June is Alzheimer’s & Brain Awareness Month. To draw attention to memory issues, Jennifer Honeyford, senior director of resident life and performance improvement at The Philadelphia Protestant Home (PPH), is sharing the community’s innovative programs and her personal experience with caring for people with dementia.
Walking in Their Shoes
It’s so important to really understand what life is like for people with dementia. One of the projects we started at the end of 2018 was to increase our staff knowledge of this condition. We surveyed everyone and asked them what they wanted to know, and then, we looked for educational programs that would teach those topics. We found that almost everyone has a personal connection with the disease, as well as a professional one. The staff were really open to the education.
One of the initiatives that came out of the survey was a virtual dementia tour, which we are now licensed through Second Wind Dreams to operate on campus. We are able to offer this sensitivity training program through a grant that was funded through the Ron S! Charitable Fund and the Anna T. Jeanes Foundation.
The tour is basically eight minutes in the world of someone living with moderate-stage dementia. Our staff are assigned a time to come into a room we have set up. They are outfitted with glasses that distort vision. They wear a headset with sound running through it that gives them auditory hallucinations. They wear thick, heavy gloves, which limit their ability to grasp and touch. Finally, they have eight minutes in the room to complete five tasks — which are virtually impossible to complete in that time.
Feedback Has Been Phenomenal
We’ve had about 65 staff members including upper management go through the training, as well as some family members. They describe it as “powerful” and “humbling.” After going through the experience, staff members have said they will never be impatient again. They say things like, “I felt so isolated, so alone. I had no idea how hard it is to have dementia. I will be patient, I will be kind.”
What’s beautiful is that they are experiencing the disease firsthand. The learning is theirs — they are interpreting it for themselves.
If we who have healthy brains can act as if we have dementia, then why can’t someone who has dementia better navigate this condition if we alter their environment? By understanding how confusing and overwhelming life with dementia is, we can look for those things that might be triggering and upsetting and help them to better navigate their daily landscape.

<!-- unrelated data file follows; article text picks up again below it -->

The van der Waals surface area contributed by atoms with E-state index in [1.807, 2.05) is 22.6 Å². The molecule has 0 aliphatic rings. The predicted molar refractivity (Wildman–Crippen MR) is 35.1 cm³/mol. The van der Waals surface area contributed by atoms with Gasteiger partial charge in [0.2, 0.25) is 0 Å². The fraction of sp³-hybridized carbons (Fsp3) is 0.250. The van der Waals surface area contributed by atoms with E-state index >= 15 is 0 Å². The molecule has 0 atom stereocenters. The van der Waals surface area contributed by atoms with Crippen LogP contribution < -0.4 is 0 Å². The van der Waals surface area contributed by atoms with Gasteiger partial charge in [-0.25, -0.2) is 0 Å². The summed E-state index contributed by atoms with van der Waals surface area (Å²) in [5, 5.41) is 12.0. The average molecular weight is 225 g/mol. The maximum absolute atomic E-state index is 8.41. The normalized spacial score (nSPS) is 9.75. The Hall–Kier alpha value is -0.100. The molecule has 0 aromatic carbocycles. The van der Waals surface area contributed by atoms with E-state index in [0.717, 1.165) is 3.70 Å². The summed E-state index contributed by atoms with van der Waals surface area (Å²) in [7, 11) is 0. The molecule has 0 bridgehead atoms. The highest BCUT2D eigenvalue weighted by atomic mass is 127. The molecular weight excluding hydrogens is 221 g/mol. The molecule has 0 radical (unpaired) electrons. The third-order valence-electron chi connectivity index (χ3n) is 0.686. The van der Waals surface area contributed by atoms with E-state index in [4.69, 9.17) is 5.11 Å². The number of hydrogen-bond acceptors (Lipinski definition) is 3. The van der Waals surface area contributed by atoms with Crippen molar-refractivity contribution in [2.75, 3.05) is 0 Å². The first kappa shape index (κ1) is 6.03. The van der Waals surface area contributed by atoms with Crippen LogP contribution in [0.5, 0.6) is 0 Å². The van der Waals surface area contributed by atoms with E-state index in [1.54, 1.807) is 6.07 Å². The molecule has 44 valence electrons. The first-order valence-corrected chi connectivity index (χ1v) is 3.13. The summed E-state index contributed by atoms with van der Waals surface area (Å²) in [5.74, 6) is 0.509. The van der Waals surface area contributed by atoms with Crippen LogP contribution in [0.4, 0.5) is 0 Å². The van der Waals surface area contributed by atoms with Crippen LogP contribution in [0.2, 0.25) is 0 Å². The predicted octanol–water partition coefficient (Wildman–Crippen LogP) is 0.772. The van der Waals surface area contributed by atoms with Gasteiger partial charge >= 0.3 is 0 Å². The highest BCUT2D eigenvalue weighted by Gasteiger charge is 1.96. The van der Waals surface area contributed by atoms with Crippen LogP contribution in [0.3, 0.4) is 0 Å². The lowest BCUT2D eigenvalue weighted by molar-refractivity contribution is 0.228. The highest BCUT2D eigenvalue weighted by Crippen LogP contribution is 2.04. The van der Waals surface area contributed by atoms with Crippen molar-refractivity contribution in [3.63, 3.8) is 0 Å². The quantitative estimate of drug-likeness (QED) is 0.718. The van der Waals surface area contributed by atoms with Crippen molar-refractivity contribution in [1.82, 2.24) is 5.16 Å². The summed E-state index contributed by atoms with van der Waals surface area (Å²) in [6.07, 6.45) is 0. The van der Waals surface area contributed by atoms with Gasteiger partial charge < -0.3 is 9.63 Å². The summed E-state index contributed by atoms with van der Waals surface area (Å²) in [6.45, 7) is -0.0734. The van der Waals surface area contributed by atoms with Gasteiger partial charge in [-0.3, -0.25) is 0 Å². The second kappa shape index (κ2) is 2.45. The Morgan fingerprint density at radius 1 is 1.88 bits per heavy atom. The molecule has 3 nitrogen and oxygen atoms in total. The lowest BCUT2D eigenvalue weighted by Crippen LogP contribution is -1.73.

Why I Entered the Memory Care Field
My whole life, I’ve had an overactive imagination. Health care was just a good fit for me — especially dementia care, because you have to be able to enter people’s worlds and see things from their perspective. I started in health care, directing recreation therapy, then I moved into a senior director role. I provide administrative oversight to our recreation therapy and life enrichment departments, including Chapters, the memory care program at PPH. I’ve been here for 22 years, and I feel like I’ve grown up here.
What Residents with Dementia Have Taught Me
I think that what residents with dementia have taught me is to enjoy the simple things in life — to be kind, genuine and patient.
You have to be able to imagine where they are because you want to be able to understand them and be empathetic to their needs. That’s what excites me most — being able to come up with a solution to a problem. We look at the person’s leisure interests and former occupation to give us cues so we can offer them purpose and enable them to do things for themselves.
One way we help employees from all areas of PPH gain understanding of residents with memory issues is through a certified dementia practitioner (CDP) program, led by four certified on-site trainers, including myself. Fifty staff members from all disciplines have taken the training, which has proven invaluable to them. Read more about the PPH dementia training program here. To learn more about CDP credentials, please visit nccdp.org.
No matter what we remember or what we forget, we still have that human need for purpose — we need to be seen, valued and heard. I want to treat people with dementia with the dignity and respect that they have earned. They deserve that.